Movies/TV I saw last month...
All That Jazz (1979)—I have always admired this but never particularly connected with it. And I definitely don't think it is Fosse's best—I put Cabaret and also Lenny ahead of it.
Atlantic City (1980)—Another one that had eluded me. I thought it was excellent. Both Susan Sarandon and Burt Lancaster are so great, and I loved all the ins and outs of the story. Also, it looked great, a European film overlay on top of Atlantic City in the middle of being demolished and rebuilt in the '70s.
The Bakery Girl of Monceau (1962)—This is the first of Eric Rohmer's Moral Tales, a thematic series of six movies, the first two of which are less than 60 minutes. All six involve a man, always a different man, choosing between two women, always different women. The Criterion box (typically an excellent product, if pricy) also has a bunch of other shorts scattered along the way, all with Rohmer's fingerprints: Veronique and Her Dunce (1958), Presentation, or Charlotte and Her Steak (1960, featuring Jean-Luc Godard), Nadja in Paris (1964), On Pascal (1965), A Modern Coed (1966), The Curve (1999). They are all variously elliptical and charming. Bakery Girl, which stars Barbet Schroeder, fits more closely with them, in many ways, because of its brevity at only 23 minutes.
Bernie (2011)—I think we already knew what a good singer Jack Black is and I was generally not as impressed with him here as it sounds like others are. But Linklater tends to be worth revisiting and it's possible this will get better.
The Big Country (1958)—I have to admit my heart sank a little when I saw this William Wyler Western was nearly three hours long, but wow, it's pure entertainment. Big story, big landscape (of course), big everything, and always engaging. I loved Gregory Peck too. This makes me pretty sure at least two more Wylers I haven't seen are probably due for bumping up.
Civilisation (1969)—Finishes strong even given his general inability to deal with 20th century art.
Claire's Knee (1970)—Another high point of Eric Rohmer's Moral Tales, the fifth in the series, though in our age (perhaps, or perhaps it's me) it seems a little too unnervingly fascinated by pubescent girls, viz., the title.
Cloud Atlas (2012)—Disappointing mess, I'm sorry to say.
La Collectionneuse (1967)—I think this is my favorite of Eric Rohmer's Moral Tales, which I'm willing to believe is because Haydee Politoff is such a perfectly enigmatic (and beautiful) young woman. Strangely, this picture feels bare bones low-budget and lushly rich at the same time—something about the way color is used.
Cosmopolis (2012)—Occupy David Cronenberg by way of a 2003 Don DeLillo novel. Not bad.
Coup de Torchon (1981)—Yeah, not sure transposing Jim Thompson to Africa is such a good idea, but nice try.
A Dangerous Method (2011)—I liked this Cronenberg a lot more the second time, about a year on. It still seems to me a little too self-serious but also more substantive and convincing, and actually a really nice period piece, intellectually as well as in the production design detail.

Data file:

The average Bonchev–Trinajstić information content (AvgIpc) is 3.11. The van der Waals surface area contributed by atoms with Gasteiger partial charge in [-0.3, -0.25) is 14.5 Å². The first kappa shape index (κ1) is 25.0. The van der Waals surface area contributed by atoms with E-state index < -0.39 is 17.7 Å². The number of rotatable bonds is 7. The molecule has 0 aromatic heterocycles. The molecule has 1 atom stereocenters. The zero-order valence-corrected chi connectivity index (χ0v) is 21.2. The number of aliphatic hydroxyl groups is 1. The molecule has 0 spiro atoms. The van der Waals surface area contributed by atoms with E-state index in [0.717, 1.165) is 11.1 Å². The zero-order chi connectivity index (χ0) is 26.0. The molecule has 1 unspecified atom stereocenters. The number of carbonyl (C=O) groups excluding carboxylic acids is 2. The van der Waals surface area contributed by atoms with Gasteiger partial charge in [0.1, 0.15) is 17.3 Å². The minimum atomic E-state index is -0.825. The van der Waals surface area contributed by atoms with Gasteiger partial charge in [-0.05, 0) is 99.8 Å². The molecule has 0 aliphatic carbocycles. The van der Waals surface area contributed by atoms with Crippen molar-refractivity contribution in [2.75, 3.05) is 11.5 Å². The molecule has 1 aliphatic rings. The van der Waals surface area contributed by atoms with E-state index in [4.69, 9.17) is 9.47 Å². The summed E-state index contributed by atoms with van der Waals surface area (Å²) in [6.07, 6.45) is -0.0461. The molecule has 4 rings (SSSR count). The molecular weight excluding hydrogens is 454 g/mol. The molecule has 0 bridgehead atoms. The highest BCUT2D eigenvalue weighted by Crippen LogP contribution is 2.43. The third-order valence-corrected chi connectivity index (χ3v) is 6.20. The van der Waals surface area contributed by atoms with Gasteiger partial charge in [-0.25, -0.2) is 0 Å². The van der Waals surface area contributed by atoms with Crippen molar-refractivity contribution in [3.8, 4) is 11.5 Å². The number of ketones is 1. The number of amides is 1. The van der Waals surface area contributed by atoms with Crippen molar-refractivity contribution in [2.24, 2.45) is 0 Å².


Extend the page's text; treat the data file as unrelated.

Gallipoli (1981)—Doesn't add up to much, though often beautiful, as in the Cairo sequences.
Gates of Heaven (1978)—Nice to catch up with this one again after a very long time. Not to be confused with Heaven's Gate.
The Girlfriend Experience (2009)—Strangely keyed Soderbergh experimental, with the porn star Sasha Grey playing a call girl. It reminded me more than anything of another elaborately disaffected Soderbergh, his HBO show K Street, with what feels like a lot of improv, intentional dead spaces, interesting (to me) mixtures of color tones and palettes, and all cut up across time sequentially so you have to put it all back together yourself. I can see where it might be annoying but I thought it was nicely done.
The Grey (2011)—What a surprise this is. Some unfortunate tendencies to exaggerate where uncalled for (did the wolves really have to be so big?), but that is quibbling in the face of what it gets done. Calling this my find of the month.
Hannah and Her Sisters (1986)
Haywire (2011)—Soderbergh in high spy mode. Predictably, I got lost.
Hendrix and the Blues (2010)—30 minutes evidently worked up from the Hendrix segment of the PBS series, Martin Scorsese Presents The Blues. My only complaint is the obvious one, it's way too short. Interviews with interesting folks (Robert Cray, B.B. King, plus many of the usual Hendrix suspects) and stellar live performances.
Interiors (1978)—I saw it when it was new and hated it. Then I saw it when it was 34 years old and still hated it. At last some consistency around here.
Invasion of the Body Snatchers (1978)—Still not sure what to think of it, but this time through I thought about a coincidence I hadn't thought of before: setting this in San Francisco and presumably shooting it there in the 1976-1977 time frame, around the time Jim Jones was consolidating his Peoples Temple there and then moving on to Guyana.